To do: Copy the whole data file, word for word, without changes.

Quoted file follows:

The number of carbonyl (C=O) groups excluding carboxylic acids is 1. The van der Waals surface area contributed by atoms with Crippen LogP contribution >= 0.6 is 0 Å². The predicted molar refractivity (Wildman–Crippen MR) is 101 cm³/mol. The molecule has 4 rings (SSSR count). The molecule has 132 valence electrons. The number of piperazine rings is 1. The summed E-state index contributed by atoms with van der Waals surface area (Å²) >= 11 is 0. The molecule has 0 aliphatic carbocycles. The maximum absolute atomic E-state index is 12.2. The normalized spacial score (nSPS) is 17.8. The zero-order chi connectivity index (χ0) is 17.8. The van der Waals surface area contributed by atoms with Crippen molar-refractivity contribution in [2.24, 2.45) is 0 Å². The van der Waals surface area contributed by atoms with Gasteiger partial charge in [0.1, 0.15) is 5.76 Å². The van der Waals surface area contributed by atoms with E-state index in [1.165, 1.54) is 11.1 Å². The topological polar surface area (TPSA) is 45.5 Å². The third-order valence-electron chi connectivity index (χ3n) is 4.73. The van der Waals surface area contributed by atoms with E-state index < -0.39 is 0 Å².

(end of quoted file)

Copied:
The number of carbonyl (C=O) groups excluding carboxylic acids is 1. The van der Waals surface area contributed by atoms with Crippen LogP contribution >= 0.6 is 0 Å². The predicted molar refractivity (Wildman–Crippen MR) is 101 cm³/mol. The molecule has 4 rings (SSSR count). The molecule has 132 valence electrons. The number of piperazine rings is 1. The summed E-state index contributed by atoms with van der Waals surface area (Å²) >= 11 is 0. The molecule has 0 aliphatic carbocycles. The maximum absolute atomic E-state index is 12.2. The normalized spacial score (nSPS) is 17.8. The zero-order chi connectivity index (χ0) is 17.8. The van der Waals surface area contributed by atoms with Crippen molar-refractivity contribution in [2.24, 2.45) is 0 Å². The van der Waals surface area contributed by atoms with Gasteiger partial charge in [0.1, 0.15) is 5.76 Å². The van der Waals surface area contributed by atoms with E-state index in [1.165, 1.54) is 11.1 Å². The topological polar surface area (TPSA) is 45.5 Å². The third-order valence-electron chi connectivity index (χ3n) is 4.73. The van der Waals surface area contributed by atoms with E-state index < -0.39 is 0 Å².